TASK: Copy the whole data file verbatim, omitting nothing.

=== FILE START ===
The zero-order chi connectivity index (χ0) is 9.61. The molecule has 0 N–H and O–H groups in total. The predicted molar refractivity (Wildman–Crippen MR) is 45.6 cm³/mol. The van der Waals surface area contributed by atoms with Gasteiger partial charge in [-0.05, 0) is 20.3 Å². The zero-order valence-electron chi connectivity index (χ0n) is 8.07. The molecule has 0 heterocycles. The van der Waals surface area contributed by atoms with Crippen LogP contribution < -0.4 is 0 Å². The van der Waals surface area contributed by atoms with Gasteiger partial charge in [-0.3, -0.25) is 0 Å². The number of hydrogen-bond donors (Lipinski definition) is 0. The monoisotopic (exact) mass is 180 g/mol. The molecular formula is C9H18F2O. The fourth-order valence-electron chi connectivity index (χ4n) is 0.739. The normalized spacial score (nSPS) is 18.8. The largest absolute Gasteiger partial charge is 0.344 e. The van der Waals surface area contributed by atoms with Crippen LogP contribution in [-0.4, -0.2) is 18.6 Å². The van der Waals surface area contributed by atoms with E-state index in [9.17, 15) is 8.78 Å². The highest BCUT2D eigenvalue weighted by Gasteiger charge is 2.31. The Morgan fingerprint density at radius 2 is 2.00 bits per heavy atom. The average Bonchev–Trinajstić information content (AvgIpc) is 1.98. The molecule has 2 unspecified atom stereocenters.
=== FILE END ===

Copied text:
The zero-order chi connectivity index (χ0) is 9.61. The molecule has 0 N–H and O–H groups in total. The predicted molar refractivity (Wildman–Crippen MR) is 45.6 cm³/mol. The van der Waals surface area contributed by atoms with Gasteiger partial charge in [-0.05, 0) is 20.3 Å². The zero-order valence-electron chi connectivity index (χ0n) is 8.07. The molecule has 0 heterocycles. The van der Waals surface area contributed by atoms with Crippen LogP contribution < -0.4 is 0 Å². The van der Waals surface area contributed by atoms with Gasteiger partial charge in [-0.3, -0.25) is 0 Å². The number of hydrogen-bond donors (Lipinski definition) is 0. The monoisotopic (exact) mass is 180 g/mol. The molecular formula is C9H18F2O. The fourth-order valence-electron chi connectivity index (χ4n) is 0.739. The normalized spacial score (nSPS) is 18.8. The largest absolute Gasteiger partial charge is 0.344 e. The van der Waals surface area contributed by atoms with Crippen LogP contribution in [-0.4, -0.2) is 18.6 Å². The van der Waals surface area contributed by atoms with E-state index in [9.17, 15) is 8.78 Å². The highest BCUT2D eigenvalue weighted by Gasteiger charge is 2.31. The Morgan fingerprint density at radius 2 is 2.00 bits per heavy atom. The average Bonchev–Trinajstić information content (AvgIpc) is 1.98. The molecule has 2 unspecified atom stereocenters.